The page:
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Summer drowning risks … empty your esky!

Boy walking on the beach past an umbrella and drink esky iceboxWhen you think of a potential drowning risk, do you think of an ice chest for drinks … like an esky?

While an esky or the like, may not sound like a typical drowning threat, any body of water can pose as a hazard to those who cannot swim, or are simply too young to assist themselves if in danger.

Just over a year ago, a family nearly lost their little girl, after she was found with her feet dangling out of a ice chest; she simply wasn’t old enough or strong enough to push herself back out of the chest’s melted ice. If her parents hadn’t found her so quickly, she would have drowned – they were extremely lucky.

With family barbecues and backyard pool parties, there are several water hazards that could cause harm to children, should they be overlooked.

  • NEVER prop the pool gate open, even for a moment – you could forget to close it, or a child could slip through unnoticed.
  • ALWAYS supervise a paddle pool, remembering to drain and pack them away after use.
  • And DRINK containers like eskies full of ice and water must be monitored when in use, latched securely and drained afterwards.
  • When entertaining families – including kids – in and around water, a designated supervisor must be assigned and know the whereabouts of all children at all times; sometimes it’s necessary to have multiple, assigned supervisors. This person or people should be of adult age, possess good swimming skills, have a phone on hand, and know how to perform CPR if needed. Children under six years, and all non-swimmers, must be kept within arm’s reach at all times.
  • If a child is missing – and regardless of your whereabouts – without hesitation ALWAYS check the pool, paddle pool, fish ponds, water features, dams, creeks, animal water troughs, tanks, buckets, ice chests and other water hazards first; significant risks from neighbouring properties must also be searched.Then inspect bedrooms, cupboards, as well as other hiding spots. When it comes to drowning, seconds count and can make all the difference.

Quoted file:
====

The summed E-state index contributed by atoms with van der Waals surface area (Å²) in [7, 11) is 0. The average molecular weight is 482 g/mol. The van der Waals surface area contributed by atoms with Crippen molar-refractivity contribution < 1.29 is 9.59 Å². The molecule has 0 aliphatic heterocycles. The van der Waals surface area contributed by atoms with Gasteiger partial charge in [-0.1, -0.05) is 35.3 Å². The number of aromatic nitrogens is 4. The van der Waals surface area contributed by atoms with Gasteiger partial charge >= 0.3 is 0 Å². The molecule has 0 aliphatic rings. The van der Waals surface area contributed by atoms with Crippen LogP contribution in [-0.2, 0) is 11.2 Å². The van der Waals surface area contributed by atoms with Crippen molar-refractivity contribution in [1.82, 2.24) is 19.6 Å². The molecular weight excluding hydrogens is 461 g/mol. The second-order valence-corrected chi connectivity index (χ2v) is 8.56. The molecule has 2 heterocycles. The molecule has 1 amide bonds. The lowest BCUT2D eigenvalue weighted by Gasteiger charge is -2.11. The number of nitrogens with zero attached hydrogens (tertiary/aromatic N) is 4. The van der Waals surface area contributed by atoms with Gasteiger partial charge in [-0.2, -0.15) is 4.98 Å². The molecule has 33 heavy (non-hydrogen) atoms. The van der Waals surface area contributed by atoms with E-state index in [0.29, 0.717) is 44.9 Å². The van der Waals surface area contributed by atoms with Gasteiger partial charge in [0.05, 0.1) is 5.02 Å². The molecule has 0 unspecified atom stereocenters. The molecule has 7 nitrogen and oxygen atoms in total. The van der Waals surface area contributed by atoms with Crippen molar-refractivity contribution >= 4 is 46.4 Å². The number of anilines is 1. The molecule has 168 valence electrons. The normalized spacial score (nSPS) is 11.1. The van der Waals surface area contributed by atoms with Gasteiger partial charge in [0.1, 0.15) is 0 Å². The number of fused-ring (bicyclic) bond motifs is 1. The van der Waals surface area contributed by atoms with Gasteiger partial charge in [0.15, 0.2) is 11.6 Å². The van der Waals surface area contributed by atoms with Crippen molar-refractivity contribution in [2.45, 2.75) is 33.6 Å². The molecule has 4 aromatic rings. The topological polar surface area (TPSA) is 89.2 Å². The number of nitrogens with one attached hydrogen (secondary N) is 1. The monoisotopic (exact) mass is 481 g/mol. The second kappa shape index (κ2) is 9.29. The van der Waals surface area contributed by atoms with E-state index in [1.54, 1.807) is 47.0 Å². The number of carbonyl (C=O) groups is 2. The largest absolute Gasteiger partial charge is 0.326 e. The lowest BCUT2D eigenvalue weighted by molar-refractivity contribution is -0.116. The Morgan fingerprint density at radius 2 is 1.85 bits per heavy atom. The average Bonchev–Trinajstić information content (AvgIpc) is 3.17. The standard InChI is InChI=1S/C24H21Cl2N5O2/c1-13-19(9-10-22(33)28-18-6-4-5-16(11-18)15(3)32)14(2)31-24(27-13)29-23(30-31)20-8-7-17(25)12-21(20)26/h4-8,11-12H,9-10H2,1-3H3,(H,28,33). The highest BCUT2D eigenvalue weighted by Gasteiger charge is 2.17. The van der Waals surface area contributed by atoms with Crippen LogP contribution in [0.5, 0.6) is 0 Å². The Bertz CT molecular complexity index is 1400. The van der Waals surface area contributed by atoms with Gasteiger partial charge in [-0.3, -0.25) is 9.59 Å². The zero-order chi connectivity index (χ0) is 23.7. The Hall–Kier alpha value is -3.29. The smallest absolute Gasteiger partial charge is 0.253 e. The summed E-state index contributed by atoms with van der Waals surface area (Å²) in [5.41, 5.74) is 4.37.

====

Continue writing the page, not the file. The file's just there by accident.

Drowning can happen in any body of unsupervised water, in a matter of seconds, any time of year, and often in complete silence. Children have drowned in less than the contents of a water bottle.

Summer is the peak drowning season in Australia, with drowning being the number one cause of accidental, child related deaths. Last year, 20 children under the age of five, drowned in Australia – 70 per cent of those deaths, occurred within swimming pools.

While many may think a party environment filled with adults is a pretty ‘safe’ place for kids to swim, the reality is, a party is often filled with distractions. If children aren’t constantly supervised by a responsible adult – no matter the environment – a drowning tragedy could result.

You simply can’t afford to be relaxed about your children’s safety, when in and around any body of water at any time of year.
Image credit: olesiabilkei/123RF Stock Photo

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